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Selective Use of Discretionary Public Employment and Economic Flexibility

Listed author(s):
  • Mathew Forstater

    (The Jerome Levy Economics Institute)

Registered author(s):

    Full employment is normally associated with structuralrigidities that may result in production bottlenecks and inflationary pressures. Flexibility or elasticity of the production system istherefore a desirable feature of an economic system. Many standardmodels, however, exhibit flexibility because of the use of unacceptablyunrealistic assumptions. While unemployment and excess capacity areimportant real- life factors that endow economic systems with flexibility, the flexibility gained in this manner comes at a high social and economiccost. This paper explores these issues and proposes the selective use ofdiscretionary public employment as a means of promoting higher levels ofemployment--and even full employment--without creating structuralrigidities, resulting in negative enivronmental consequences, or causing undesirable geographic dislocation of workers.

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    Paper provided by EconWPA in its series Macroeconomics with number 9802014.

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    Length: 28 pages
    Date of creation: 10 Feb 1998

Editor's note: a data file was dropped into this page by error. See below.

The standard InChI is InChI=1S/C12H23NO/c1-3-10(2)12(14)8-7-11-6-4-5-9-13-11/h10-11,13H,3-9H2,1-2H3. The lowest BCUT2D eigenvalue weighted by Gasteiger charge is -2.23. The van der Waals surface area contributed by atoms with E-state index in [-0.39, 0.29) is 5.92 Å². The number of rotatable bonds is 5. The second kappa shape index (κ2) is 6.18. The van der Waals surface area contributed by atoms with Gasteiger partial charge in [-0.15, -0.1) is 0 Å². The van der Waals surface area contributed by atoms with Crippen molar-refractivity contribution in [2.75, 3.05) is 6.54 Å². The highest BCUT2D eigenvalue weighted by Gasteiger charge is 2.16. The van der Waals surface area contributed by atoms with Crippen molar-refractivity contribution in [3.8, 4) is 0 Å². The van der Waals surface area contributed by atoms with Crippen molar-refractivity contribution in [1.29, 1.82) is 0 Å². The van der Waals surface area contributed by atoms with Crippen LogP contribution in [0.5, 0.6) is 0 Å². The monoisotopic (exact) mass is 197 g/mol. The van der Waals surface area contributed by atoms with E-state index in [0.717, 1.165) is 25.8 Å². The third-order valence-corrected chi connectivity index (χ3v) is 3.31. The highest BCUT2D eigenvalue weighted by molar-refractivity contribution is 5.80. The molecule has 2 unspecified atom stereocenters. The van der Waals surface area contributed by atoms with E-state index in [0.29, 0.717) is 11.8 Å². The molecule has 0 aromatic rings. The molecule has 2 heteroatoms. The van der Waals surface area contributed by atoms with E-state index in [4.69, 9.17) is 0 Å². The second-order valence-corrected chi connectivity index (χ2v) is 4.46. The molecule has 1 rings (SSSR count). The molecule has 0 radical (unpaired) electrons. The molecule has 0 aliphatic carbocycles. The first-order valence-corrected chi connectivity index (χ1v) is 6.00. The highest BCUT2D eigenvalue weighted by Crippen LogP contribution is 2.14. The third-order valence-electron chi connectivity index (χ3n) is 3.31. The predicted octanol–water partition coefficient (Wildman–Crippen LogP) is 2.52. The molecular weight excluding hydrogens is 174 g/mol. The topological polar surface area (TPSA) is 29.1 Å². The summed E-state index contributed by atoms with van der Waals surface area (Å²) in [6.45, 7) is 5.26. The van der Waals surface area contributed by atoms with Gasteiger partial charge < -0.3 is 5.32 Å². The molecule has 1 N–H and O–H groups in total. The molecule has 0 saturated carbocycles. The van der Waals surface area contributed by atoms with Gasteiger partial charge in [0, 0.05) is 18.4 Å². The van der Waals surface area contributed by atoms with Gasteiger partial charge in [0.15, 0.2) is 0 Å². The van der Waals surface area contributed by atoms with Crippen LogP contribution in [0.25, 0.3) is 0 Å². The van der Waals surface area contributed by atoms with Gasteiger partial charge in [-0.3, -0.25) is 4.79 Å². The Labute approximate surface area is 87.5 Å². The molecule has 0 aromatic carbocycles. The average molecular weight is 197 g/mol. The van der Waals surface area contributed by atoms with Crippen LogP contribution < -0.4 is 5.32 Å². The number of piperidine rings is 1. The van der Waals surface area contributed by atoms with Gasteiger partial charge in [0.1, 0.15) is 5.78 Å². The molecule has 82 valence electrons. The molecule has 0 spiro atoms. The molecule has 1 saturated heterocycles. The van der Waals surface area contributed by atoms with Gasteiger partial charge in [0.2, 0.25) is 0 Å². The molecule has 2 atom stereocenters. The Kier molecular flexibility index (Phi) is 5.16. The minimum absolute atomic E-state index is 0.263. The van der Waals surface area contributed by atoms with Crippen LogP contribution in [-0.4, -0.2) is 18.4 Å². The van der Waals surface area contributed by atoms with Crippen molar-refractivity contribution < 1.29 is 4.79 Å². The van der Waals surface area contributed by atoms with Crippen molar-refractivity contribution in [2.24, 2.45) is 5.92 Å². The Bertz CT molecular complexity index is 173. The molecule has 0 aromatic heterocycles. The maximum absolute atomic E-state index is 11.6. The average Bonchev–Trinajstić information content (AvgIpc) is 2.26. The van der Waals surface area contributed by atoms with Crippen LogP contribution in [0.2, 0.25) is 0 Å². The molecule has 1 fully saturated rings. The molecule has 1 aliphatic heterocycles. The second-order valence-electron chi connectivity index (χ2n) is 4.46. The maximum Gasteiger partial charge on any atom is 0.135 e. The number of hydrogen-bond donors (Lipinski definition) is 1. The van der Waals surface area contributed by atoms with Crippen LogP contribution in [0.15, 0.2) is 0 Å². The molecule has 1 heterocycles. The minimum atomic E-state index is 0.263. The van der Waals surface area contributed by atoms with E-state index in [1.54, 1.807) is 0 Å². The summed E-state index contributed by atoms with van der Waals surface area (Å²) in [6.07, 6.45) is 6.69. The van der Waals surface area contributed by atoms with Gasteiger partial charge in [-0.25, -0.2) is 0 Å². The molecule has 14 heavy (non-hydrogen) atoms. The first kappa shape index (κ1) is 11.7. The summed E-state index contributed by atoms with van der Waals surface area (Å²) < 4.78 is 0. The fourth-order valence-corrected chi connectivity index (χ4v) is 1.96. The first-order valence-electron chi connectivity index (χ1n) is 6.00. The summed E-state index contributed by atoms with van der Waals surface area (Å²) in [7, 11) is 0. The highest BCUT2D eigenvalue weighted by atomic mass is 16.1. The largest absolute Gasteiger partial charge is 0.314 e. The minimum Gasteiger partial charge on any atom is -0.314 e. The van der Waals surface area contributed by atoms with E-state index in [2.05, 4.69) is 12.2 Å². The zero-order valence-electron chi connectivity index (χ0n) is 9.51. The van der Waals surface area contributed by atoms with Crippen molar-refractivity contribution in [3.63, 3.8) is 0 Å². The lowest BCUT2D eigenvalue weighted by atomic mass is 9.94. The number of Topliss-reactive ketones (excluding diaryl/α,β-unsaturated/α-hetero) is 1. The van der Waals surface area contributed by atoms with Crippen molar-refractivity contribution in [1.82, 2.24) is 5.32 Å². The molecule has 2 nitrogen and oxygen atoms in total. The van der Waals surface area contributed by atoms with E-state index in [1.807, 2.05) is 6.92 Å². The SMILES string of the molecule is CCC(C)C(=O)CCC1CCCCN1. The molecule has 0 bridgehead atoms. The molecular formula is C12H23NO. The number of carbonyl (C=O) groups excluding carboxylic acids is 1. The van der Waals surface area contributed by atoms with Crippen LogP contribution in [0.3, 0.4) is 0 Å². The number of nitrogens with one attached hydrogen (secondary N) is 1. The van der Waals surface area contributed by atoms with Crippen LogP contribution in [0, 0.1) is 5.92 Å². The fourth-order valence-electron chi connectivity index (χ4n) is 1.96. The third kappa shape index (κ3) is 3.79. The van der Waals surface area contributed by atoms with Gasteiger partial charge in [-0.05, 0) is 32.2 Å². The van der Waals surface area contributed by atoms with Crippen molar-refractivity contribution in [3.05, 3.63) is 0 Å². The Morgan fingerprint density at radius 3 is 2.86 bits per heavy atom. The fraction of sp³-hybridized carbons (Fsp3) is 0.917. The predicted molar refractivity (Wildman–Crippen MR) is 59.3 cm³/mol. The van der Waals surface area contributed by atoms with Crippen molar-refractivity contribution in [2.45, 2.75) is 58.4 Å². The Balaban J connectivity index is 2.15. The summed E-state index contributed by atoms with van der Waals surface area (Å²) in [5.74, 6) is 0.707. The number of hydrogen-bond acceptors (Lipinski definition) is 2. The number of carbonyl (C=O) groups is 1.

Handle: RePEc:wpa:wuwpma:9802014
    Note: Type of Document - Acrobat PDF; prepared on IBM PC ; to print on PostScript; pages: 28; figures: included
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    1. Imad A. Moosa, 1997. "On the Costs of Inflation and Unemployment," Journal of Post Keynesian Economics, M.E. Sharpe, Inc., vol. 19(4), pages 651-666, July.
    2. L. Randall Wray, 1997. "Government as Employer of Last Resort: Full Employment without Inflation," Economics Working Paper Archive wp_213, Levy Economics Institute.
    3. Mario Amendola & Jean-Luc Gaffard, 1988. "The innovative choice. An economic analysis of the dynamics of technology," Post-Print halshs-00420361, HAL.
    4. Shapiro, Carl & Stiglitz, Joseph E, 1984. "Equilibrium Unemployment as a Worker Discipline Device," American Economic Review, American Economic Association, vol. 74(3), pages 433-444, June.
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